After advisory firm ISS supported throwing out the company’s board, ValueVision moved to defend itself.
ValueVision Media Inc. on Friday criticized a proxy advisory firm that sided with activist investors who want to oust its management.
Institutional Shareholder Services on Thursday recommended that shareholders of the Eden Prairie-based company vote against all current board members at the firm’s annual meeting on June 18. ISS instead recommended support for four of the six directors that Clinton Group, a New York-based investment fund, have put forth for the board.
ISS also questioned strategic decisions at ValueVision, best known for the ShopHQ cable shopping channel and website that until recently was branded as ShopNBC. The advisory firm said ValueVision hasn’t moved as swiftly as rivals like QVC to change its product mix and improve customer engagement.
“We strongly believe that ISS reached the wrong conclusion,” ValueVision said in a statement. It questioned the analysis from which ISS recommended change in ValueVision’s brands, product mix and programming. And it said that ISS ignored Clinton Group’s weak history in retailing.
Meanwhile, Clinton Group issued a statement that praised the ISS report. “We believe that new directors can help ensure ValueVision takes full advantage of this opportunity and creates significant value for shareholders,” Gregory Taxin, president of Clinton Group, said in the statement.
The firm last fall disclosed a stake in ValueVision and said it had lined up a number of shareholders who wanted new directors and management. ValueVision rebuffed the firm’s request for a special shareholder meeting, setting up the showdown at its regular annual meeting later this month.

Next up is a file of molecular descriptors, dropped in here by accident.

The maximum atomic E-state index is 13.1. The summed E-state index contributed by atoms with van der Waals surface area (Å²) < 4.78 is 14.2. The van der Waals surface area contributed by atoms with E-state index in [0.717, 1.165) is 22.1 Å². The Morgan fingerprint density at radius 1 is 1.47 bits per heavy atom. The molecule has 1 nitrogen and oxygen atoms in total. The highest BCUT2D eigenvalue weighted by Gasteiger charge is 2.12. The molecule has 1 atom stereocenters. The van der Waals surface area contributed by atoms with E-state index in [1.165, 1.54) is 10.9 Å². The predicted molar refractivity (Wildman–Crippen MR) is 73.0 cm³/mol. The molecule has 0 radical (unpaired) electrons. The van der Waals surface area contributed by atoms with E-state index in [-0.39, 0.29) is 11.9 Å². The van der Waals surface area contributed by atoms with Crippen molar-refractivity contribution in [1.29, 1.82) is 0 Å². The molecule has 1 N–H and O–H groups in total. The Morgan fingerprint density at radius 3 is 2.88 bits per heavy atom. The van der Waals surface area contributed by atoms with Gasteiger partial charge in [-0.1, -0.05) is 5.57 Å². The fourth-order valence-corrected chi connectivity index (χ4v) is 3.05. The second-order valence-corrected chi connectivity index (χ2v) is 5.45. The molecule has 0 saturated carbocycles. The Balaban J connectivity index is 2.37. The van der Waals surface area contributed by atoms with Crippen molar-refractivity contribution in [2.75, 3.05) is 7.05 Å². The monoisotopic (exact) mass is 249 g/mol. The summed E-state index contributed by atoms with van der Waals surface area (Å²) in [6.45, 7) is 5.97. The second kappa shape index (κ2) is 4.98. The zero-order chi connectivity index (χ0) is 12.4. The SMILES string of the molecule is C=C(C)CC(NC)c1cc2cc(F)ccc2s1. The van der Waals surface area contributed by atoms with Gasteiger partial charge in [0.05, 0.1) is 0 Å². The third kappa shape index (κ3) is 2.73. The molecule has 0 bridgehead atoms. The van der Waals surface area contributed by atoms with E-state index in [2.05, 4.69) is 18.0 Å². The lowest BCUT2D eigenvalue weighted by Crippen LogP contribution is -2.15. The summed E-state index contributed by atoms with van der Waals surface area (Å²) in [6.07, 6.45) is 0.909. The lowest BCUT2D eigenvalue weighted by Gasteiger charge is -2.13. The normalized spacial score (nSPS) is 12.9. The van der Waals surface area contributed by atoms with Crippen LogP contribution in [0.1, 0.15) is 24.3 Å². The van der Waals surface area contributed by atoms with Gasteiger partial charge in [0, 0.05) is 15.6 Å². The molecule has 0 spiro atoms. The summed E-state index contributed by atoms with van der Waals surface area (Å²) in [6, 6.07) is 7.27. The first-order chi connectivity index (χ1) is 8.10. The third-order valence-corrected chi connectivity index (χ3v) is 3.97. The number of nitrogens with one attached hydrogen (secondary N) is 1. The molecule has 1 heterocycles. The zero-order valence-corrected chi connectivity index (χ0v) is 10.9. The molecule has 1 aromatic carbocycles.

The two sides have been sending new information to shareholders, and alerting the Securities and Exchange Commission of it, on a near-daily basis in recent weeks. Since late April, ValueVision and the Clinton Group have filed 29 amended proxy statements. On Friday, each side filed one.
“It certainly is expensive in terms of money and management distraction,” said Kathleen Wailes, a senior strategist at Levick, a Washington, D.C., firm that also advises companies on proxy votes.
The ISS recommendation could be pivotal in the ValueVision battle. “It can be overcome by management,” Wailes said of ISS’s influence. “But it does it make it more difficult to win the proxy contest.”
The four board nominees from Clinton that ISS recommended are Thomas Beers, Mark Bozek, Robert Rosenblatt and Fred Seigel. ISS withheld a recommendation on Clinton nominees Ronald Frasch and Thomas Mottola.
New York-based ISS also made news last week when it recommended that Target Corp. shareholders oust seven of its 10 board members at that company’s June 11 annual meeting to hold them accountable for the data breach and other problems at the Minneapolis-based retailer.
Patrick Kennedy • 612-673-7926